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  • Don Walker

To Whom Was the Ransom Paid?


"For even the Son of Man did not come to be served, but to serve, and to give His life a ransom for many." Mark 10:45


The Bible teaches us that Man the sinner is in captivity to sin (Rom. 6:17, 23; 7:14). This is foundational to the teaching of Paul relating to justification. The sinner is a slave doomed to die, Jesus effects the ransom of His people by the payment of a price, His life for the life of His people. The term "ransom" used by Jesus in Mark 10:45 is the Greek word – lutron. The Hebrew equivalent of this word is kofer, meaning to wipe off or to expiate. It has reference to a redemption fee paid to rescue a man from the law, or from his captor.


This concept of "ransom" is one that has been a source of theological discussion down through the ages. The question has been "to whom was the ransom paid?" Some of the early church fathers viewed the atonement as a victory over Satan procured through the ransom of Christ. The view held by Origen, Gregory of Nyssa, as well as, Augustine, was that the ransom was paid to Satan, since he held humanity captive till Christ came. Historically, this view has not been limited to a select group of the early church fathers. It has re-emerged at numerous times throughout the history of the Church. For example, Gregory the Great (540-604), and Peter Lombard (1100-1164) espoused this position. In our day, I have found this view expressed in some charismatic writings.


Though the "ransom to Satan" view was not universally held among the early church fathers, Anselm (1033-1109) was the first to raise strong opposition to it. Anselm stressed that the atonement was satisfaction paid by Christ to God the Father. Thomas Aquinas (1225-1274) agreed with Anselm, and spoke of Christ’s death as a work of sacrifice "due God in order to appease Him." Aquinas saw the atoning work of Christ relating to God’s justice and mercy. Aquinas stated: "That man should be delivered by Christ’s passion was in keeping with both His mercy and His justice." This was essentially the view of the Reformers.


The "ransom to Satan" view does contain some important strands of truth. Christ did come "to destroy the works of the devil" (I John 3:8). He certainly did win the victory over the forces of darkness (Col. 2:15; Heb. 2:14). In addition, because we as sinners are in bondage to sin and to Satan, we need someone to provide redemption and "redeem" us out of our bondage. We were redeemed from bondage to Satan because "the whole world is in the power of the evil one" (I John 5:19). When Christ came He died to "deliver all those who through fear of death were subject to lifelong bondage" (Heb. 2:15). But does the Bible teach that the ransom was paid to Satan?


Let me begin to answer that by pointing out the original meaning of ransom. In our day the word has come to have a lawless meaning. It is associated with kidnappers and terrorists. But the original meaning of ransom had to do with law, not lawlessness. In Scripture, it has reference to the price paid for a forfeited life, or for the delivery from capital punishment (Exodus 21:30). It is the price paid for the pardon of sins and the redemption of the sinner from death (Job 33:24). Only certain offenses were subject to ransom. Jesus is using the term in Mark 10:45 to speak of the redemption from the bondage of sin and the penalty for sin to which sinners are subject by God’s law. Scripture speaks of Christ’s death as a propitiation offered to God the Father for our sins (Rom. 3:25; I John 2:2, 4:10).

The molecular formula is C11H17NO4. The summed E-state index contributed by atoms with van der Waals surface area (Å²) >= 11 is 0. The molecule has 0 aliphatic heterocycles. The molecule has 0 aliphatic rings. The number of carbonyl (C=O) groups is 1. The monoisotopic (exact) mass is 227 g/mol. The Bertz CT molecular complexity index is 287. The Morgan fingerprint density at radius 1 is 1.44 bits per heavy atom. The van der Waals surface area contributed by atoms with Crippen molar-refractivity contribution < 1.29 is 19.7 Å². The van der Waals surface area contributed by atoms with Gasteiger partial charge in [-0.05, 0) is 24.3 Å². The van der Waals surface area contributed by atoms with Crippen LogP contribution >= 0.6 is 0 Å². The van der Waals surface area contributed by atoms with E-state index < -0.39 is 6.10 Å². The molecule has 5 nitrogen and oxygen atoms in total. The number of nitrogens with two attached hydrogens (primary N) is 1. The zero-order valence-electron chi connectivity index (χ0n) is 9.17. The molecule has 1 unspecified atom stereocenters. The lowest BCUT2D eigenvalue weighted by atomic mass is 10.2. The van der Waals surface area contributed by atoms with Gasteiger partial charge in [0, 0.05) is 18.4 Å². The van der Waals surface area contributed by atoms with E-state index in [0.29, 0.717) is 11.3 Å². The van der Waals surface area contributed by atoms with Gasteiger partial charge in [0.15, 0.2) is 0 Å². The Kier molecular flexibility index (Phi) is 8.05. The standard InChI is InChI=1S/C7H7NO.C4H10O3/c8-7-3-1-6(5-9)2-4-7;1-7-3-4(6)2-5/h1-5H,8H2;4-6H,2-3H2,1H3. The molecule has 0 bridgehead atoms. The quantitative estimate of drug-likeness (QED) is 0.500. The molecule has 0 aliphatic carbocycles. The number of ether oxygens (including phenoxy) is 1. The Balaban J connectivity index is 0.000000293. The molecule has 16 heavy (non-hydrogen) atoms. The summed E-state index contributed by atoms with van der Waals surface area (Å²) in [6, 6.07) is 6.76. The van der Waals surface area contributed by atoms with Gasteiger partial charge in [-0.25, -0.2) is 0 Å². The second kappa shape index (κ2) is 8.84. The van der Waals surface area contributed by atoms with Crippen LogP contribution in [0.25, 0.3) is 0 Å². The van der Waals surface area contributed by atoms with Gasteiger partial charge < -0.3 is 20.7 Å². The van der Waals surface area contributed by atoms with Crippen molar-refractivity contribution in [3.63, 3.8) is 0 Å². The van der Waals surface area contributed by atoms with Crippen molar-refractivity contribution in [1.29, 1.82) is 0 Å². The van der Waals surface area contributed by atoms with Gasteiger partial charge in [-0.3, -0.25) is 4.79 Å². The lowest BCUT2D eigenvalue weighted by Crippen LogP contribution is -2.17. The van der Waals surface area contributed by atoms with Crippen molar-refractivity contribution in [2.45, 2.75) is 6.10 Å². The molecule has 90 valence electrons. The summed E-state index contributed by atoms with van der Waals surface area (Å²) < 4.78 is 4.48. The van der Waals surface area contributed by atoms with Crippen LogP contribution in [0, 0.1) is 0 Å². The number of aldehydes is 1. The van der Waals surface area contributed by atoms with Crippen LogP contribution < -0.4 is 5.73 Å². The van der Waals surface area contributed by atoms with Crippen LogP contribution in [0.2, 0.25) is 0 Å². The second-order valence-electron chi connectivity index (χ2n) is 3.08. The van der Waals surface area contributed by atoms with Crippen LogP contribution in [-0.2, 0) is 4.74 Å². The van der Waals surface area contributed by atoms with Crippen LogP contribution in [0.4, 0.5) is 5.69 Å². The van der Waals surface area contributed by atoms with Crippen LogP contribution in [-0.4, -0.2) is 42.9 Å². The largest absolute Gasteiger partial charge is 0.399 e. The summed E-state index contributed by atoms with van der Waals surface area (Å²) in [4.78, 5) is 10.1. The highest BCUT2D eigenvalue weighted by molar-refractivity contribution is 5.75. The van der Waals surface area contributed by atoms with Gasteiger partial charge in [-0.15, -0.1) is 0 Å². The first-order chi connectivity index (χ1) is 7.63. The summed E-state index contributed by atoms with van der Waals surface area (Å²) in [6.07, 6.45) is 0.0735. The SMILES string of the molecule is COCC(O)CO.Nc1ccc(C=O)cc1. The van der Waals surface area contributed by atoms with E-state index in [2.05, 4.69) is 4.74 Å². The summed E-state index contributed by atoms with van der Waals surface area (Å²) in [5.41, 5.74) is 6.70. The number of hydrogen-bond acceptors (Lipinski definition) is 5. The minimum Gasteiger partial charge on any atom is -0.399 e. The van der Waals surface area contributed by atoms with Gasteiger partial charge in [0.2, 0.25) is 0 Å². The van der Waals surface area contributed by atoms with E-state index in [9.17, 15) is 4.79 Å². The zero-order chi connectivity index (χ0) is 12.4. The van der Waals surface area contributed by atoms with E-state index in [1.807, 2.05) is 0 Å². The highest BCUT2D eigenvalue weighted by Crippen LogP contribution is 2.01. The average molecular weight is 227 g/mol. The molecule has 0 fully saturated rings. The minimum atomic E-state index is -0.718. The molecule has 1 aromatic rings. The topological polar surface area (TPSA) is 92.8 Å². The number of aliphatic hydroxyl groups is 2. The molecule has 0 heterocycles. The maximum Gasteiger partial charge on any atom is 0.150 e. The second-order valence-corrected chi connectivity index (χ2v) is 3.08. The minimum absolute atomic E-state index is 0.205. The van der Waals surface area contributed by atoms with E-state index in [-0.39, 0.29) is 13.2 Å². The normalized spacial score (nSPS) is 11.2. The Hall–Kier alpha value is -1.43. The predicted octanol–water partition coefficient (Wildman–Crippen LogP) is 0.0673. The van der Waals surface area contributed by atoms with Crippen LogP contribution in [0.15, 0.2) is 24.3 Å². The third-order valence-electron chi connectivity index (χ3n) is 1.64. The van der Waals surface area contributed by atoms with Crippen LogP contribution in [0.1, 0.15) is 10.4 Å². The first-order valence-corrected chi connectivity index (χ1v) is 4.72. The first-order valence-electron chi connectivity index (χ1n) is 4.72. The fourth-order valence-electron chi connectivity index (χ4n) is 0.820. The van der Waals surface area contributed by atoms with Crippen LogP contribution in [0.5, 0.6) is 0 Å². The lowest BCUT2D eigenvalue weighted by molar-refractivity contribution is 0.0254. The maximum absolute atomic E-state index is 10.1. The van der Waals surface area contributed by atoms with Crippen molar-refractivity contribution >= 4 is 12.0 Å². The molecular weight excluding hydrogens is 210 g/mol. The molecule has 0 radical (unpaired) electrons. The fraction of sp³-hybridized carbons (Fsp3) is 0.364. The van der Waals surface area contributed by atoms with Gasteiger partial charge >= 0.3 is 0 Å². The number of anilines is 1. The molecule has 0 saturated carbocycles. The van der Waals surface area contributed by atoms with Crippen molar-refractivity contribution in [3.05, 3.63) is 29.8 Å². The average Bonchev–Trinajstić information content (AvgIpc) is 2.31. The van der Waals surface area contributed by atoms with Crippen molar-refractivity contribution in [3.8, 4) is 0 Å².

Scripture does not teach that there was a "deal" worked out between God and the devil, whereby Jesus was turned over by the Father to Satan in exchange for all the souls held captive by him. In the proposed scenario of Christ being the ransom paid to Satan, Satan thought that He had won His prize at last, that Christ was worth more to him than all of humanity. But here the deceiver finds himself deceived. Jesus was but the "bait" to lure him into a trap (Augustine used this "mousetrap" analogy). Satan could not hold Jesus, and with His victorious Resurrection, the devil lost not only Jesus but also the souls of lost humanity.


As J. Rodman Williams points out: "It is hard to imagine God tricking the devil into thinking that he would gain possession of Christ. Trickery is Satan’s own game, not the Lord’s! Most importantly, however, relating the death of Christ exclusively to Satan hardly touches on the more basic theme of reconciliation. Men may be set free from Satan’s power, but are they thereby reconciled to God?" (Renewal Theology, Vol. 1, page 371).


Wayne Grudem calls our attention to this aspect of the "ransom to Satan" view: "It falsely thinks of Satan rather than God as the one who required that a payment be made for sin and thus completely neglects the demands of God’s justice with respect to sin. It views Satan as having much more power than he actually does, namely, power to demand whatever he wants from God, rather than the one who has been cast down from heaven and has no right to demand anything of God. Nowhere does the Scripture say that we as sinners owe anything to Satan, but it repeatedly says that God requires of us a payment for our sins." (Systematic Theology, page 581).


The climax of the crucifixion account occurs when Jesus cries out from the cross His declaration of victory, "It is finished." (The Greek here is more emphatic. The Greek word being tetelestai. A word that was used in the marketplace when the final payment had been made. It in essence means "paid in full.") Christ had satisfied the demands of divine justice and the price was paid for our redemption.

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